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SPORTS WATCH : Class Act Is Back

Last night, before a sold-out crowd at the Great Western Forum, Earvin “Magic” Johnson returned to the hardwood for the Los Angeles Lakers.

This comeback, after fits and starts, is a boost for professional basketball, in Los Angeles and elsewhere, and it’s also a sign of greater public understanding about the virus that causes AIDS.

In 1991, the perennial all-star stunned the nation when he announced at 32 that he had tested positive for the human immunodeficiency virus (HIV) and would leave the game in which he had few peers. But instead of stepping into the shadows, Johnson demonstrated he could be as proficient as an AIDS educator as he had been at directing Laker fast breaks. In “retirement,” Johnson served on the National AIDS Commission, helped write a book titled “What You Can Do to Avoid AIDS.” He also found time to start a highly successful movie theater complex.

Johnson was always looking to return to the court however. In 1992, he was part of the Dream Team that won the Olympic gold medal in Barcelona. He was elected an NBA All-Star even though retired, and was selected MVP of the all-star game. But a brief comeback bid was cut short after some players expressed fear of contracting the HIV infection through physical contact. Times have changed.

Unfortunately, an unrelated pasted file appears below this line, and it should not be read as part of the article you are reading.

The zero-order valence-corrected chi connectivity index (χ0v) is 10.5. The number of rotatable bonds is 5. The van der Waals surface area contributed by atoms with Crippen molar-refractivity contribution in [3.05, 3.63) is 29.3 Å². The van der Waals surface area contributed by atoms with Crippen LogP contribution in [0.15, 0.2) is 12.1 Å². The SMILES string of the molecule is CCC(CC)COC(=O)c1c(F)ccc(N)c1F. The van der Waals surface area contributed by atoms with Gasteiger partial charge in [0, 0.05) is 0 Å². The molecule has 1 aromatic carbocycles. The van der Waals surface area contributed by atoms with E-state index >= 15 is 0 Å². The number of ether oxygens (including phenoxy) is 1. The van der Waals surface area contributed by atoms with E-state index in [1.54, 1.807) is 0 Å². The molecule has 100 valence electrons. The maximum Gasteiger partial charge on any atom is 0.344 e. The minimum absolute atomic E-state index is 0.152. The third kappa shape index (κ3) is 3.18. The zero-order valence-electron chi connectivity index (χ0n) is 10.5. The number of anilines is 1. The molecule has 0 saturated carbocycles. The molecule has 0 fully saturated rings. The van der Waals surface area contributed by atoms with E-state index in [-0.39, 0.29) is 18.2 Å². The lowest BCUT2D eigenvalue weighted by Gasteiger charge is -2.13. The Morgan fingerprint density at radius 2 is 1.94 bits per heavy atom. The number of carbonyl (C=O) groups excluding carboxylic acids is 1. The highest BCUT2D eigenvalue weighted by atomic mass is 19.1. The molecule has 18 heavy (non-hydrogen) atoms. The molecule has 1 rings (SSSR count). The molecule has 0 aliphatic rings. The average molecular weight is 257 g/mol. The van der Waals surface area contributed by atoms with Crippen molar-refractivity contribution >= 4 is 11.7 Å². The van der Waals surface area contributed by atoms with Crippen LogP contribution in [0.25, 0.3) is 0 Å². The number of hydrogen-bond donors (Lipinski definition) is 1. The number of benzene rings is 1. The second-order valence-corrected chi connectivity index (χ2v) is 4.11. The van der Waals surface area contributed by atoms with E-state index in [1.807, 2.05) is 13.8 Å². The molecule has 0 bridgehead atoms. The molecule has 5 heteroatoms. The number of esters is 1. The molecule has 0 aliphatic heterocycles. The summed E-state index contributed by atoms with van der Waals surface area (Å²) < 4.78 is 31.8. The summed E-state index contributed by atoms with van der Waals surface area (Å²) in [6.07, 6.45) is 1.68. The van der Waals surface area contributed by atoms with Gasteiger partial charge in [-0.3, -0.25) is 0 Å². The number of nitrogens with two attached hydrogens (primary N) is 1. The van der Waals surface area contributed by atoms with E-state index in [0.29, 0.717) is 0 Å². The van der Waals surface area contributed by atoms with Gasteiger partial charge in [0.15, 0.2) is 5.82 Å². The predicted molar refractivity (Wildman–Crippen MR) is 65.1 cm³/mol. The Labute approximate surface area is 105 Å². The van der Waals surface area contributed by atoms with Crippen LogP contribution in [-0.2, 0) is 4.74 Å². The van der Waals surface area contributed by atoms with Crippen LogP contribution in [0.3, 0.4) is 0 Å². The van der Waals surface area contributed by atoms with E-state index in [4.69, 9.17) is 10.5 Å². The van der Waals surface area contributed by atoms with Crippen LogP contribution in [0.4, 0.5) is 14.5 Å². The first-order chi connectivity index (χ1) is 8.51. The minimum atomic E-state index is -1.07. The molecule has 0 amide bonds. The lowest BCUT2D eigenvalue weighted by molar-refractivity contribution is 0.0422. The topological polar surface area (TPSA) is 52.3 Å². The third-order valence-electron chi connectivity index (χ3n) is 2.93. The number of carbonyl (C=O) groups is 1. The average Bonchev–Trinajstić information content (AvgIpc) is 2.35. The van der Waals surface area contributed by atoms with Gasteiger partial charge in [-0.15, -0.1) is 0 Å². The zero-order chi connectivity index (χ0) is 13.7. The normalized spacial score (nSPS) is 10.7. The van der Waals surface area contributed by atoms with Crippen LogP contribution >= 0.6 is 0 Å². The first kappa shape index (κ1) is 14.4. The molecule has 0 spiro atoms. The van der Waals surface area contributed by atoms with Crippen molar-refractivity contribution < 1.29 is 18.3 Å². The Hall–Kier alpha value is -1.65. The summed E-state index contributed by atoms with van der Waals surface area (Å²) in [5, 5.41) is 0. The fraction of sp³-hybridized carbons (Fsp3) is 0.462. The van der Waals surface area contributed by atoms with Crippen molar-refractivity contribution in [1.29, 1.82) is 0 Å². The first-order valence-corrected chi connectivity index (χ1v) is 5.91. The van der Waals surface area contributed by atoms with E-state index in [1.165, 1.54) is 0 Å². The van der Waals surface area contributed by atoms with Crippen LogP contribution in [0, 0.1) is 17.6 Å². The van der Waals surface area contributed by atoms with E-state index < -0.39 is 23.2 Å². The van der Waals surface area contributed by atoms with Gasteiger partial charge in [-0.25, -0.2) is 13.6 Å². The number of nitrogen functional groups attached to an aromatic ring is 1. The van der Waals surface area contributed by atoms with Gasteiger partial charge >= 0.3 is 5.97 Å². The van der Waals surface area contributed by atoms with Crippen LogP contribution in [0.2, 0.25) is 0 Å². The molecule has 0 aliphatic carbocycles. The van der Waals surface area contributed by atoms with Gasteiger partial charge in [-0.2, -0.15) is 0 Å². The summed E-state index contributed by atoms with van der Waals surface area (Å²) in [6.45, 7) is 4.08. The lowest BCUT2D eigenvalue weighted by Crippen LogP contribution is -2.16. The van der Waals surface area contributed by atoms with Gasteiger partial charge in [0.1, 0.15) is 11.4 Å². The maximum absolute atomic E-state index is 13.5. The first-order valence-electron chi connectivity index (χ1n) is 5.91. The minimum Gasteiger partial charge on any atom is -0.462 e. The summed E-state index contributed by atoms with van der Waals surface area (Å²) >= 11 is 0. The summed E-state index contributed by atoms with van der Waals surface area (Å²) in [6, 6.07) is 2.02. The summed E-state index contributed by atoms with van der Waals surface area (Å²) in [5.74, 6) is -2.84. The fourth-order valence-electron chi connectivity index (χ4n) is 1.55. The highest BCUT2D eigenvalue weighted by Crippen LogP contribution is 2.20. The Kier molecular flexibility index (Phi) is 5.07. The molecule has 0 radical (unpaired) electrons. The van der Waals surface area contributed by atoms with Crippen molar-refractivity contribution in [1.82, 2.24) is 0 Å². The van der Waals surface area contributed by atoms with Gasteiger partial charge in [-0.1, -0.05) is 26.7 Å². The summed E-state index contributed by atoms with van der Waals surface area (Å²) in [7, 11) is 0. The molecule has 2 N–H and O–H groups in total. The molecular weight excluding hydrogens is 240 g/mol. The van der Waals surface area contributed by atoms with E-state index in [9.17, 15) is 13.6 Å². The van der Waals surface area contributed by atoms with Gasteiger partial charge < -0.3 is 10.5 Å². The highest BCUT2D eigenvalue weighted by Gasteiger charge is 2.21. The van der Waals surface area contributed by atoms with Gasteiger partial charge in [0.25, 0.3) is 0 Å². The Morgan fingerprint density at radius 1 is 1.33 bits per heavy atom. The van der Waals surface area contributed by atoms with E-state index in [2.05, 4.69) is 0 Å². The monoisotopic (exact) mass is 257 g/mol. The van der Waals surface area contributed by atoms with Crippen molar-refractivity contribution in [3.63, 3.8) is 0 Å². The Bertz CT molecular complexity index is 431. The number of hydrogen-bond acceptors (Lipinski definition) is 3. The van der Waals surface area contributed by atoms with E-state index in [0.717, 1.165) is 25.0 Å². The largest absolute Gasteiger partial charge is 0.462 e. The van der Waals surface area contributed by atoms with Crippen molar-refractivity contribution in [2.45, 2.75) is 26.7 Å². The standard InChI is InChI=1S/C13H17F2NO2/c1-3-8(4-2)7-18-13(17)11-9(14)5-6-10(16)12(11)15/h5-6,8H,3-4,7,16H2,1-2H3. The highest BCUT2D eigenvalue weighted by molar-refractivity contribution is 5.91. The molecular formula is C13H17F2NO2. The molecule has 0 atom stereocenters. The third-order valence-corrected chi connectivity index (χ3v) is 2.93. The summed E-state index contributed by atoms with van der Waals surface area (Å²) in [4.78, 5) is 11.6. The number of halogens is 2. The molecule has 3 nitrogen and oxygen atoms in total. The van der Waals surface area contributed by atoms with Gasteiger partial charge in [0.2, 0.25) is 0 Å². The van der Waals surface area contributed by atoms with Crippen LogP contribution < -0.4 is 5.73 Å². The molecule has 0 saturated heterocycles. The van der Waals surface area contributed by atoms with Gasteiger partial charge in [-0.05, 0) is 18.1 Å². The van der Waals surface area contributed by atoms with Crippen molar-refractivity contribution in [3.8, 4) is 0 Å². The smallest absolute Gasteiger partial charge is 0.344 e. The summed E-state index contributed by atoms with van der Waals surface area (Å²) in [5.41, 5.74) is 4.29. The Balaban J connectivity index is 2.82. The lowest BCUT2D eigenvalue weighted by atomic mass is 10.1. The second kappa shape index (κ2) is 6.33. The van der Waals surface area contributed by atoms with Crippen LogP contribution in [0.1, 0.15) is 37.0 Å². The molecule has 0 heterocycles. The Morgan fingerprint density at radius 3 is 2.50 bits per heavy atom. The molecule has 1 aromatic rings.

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With courage and perseverance, Magic Johnson has helped put a human face on HIV. His example dispels the myths about how the virus spreads. That is apparent in his return to the playing floor.

He’s back in the game, and an inspiration to his fans.


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